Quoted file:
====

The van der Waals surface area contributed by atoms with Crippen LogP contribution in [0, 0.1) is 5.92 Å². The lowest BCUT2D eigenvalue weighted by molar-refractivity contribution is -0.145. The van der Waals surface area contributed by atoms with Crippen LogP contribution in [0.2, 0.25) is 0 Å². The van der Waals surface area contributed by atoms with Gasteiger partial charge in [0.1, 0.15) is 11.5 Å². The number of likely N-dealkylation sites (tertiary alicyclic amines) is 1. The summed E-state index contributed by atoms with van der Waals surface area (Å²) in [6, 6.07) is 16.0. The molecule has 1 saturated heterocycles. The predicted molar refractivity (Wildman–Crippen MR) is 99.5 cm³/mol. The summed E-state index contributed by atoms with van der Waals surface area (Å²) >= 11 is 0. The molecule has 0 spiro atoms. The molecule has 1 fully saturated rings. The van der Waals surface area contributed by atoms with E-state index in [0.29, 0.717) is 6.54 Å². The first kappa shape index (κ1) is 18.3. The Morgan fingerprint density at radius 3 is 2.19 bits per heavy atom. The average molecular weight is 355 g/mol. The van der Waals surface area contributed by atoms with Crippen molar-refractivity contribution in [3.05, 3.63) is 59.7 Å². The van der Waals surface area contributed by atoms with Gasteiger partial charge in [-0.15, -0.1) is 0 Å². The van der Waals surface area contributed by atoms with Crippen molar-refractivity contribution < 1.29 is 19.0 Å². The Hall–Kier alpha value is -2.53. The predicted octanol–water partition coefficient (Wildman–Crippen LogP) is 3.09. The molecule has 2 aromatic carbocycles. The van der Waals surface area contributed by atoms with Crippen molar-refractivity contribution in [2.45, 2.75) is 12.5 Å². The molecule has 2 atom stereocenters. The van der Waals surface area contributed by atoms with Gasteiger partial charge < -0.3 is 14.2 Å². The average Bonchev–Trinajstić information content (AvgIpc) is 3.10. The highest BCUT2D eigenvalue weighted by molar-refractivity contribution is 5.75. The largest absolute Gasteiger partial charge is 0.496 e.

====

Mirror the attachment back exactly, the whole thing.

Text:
The van der Waals surface area contributed by atoms with Crippen LogP contribution in [0, 0.1) is 5.92 Å². The lowest BCUT2D eigenvalue weighted by molar-refractivity contribution is -0.145. The van der Waals surface area contributed by atoms with Crippen LogP contribution in [0.2, 0.25) is 0 Å². The van der Waals surface area contributed by atoms with Gasteiger partial charge in [0.1, 0.15) is 11.5 Å². The number of likely N-dealkylation sites (tertiary alicyclic amines) is 1. The summed E-state index contributed by atoms with van der Waals surface area (Å²) in [6, 6.07) is 16.0. The molecule has 1 saturated heterocycles. The predicted molar refractivity (Wildman–Crippen MR) is 99.5 cm³/mol. The summed E-state index contributed by atoms with van der Waals surface area (Å²) >= 11 is 0. The molecule has 0 spiro atoms. The molecule has 1 fully saturated rings. The van der Waals surface area contributed by atoms with E-state index in [0.29, 0.717) is 6.54 Å². The first kappa shape index (κ1) is 18.3. The Morgan fingerprint density at radius 3 is 2.19 bits per heavy atom. The average molecular weight is 355 g/mol. The van der Waals surface area contributed by atoms with Crippen molar-refractivity contribution in [3.05, 3.63) is 59.7 Å². The van der Waals surface area contributed by atoms with Gasteiger partial charge in [-0.15, -0.1) is 0 Å². The van der Waals surface area contributed by atoms with Crippen molar-refractivity contribution < 1.29 is 19.0 Å². The Hall–Kier alpha value is -2.53. The predicted octanol–water partition coefficient (Wildman–Crippen LogP) is 3.09. The molecule has 2 aromatic carbocycles. The van der Waals surface area contributed by atoms with Crippen molar-refractivity contribution in [2.45, 2.75) is 12.5 Å². The molecule has 2 atom stereocenters. The van der Waals surface area contributed by atoms with Gasteiger partial charge < -0.3 is 14.2 Å². The average Bonchev–Trinajstić information content (AvgIpc) is 3.10. The highest BCUT2D eigenvalue weighted by molar-refractivity contribution is 5.75. The largest absolute Gasteiger partial charge is 0.496 e.